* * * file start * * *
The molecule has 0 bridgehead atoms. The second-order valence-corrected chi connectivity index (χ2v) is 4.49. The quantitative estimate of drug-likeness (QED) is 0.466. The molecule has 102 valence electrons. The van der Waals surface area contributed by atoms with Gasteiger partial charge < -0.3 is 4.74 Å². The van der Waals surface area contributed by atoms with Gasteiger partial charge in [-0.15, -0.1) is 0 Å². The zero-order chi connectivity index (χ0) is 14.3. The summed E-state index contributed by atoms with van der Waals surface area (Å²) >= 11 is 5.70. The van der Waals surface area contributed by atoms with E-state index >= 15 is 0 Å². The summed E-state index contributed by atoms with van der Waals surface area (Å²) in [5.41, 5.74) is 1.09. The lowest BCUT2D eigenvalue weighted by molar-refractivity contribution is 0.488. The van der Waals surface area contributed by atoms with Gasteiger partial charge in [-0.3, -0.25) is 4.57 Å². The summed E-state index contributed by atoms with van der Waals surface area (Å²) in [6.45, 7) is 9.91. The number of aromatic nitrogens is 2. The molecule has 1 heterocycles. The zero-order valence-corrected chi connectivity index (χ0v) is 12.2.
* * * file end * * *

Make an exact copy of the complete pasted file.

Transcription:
The molecule has 0 bridgehead atoms. The second-order valence-corrected chi connectivity index (χ2v) is 4.49. The quantitative estimate of drug-likeness (QED) is 0.466. The molecule has 102 valence electrons. The van der Waals surface area contributed by atoms with Gasteiger partial charge < -0.3 is 4.74 Å². The van der Waals surface area contributed by atoms with Gasteiger partial charge in [-0.15, -0.1) is 0 Å². The zero-order chi connectivity index (χ0) is 14.3. The summed E-state index contributed by atoms with van der Waals surface area (Å²) >= 11 is 5.70. The van der Waals surface area contributed by atoms with E-state index >= 15 is 0 Å². The summed E-state index contributed by atoms with van der Waals surface area (Å²) in [5.41, 5.74) is 1.09. The lowest BCUT2D eigenvalue weighted by molar-refractivity contribution is 0.488. The van der Waals surface area contributed by atoms with Gasteiger partial charge in [-0.3, -0.25) is 4.57 Å². The summed E-state index contributed by atoms with van der Waals surface area (Å²) in [6.45, 7) is 9.91. The number of aromatic nitrogens is 2. The molecule has 1 heterocycles. The zero-order valence-corrected chi connectivity index (χ0v) is 12.2.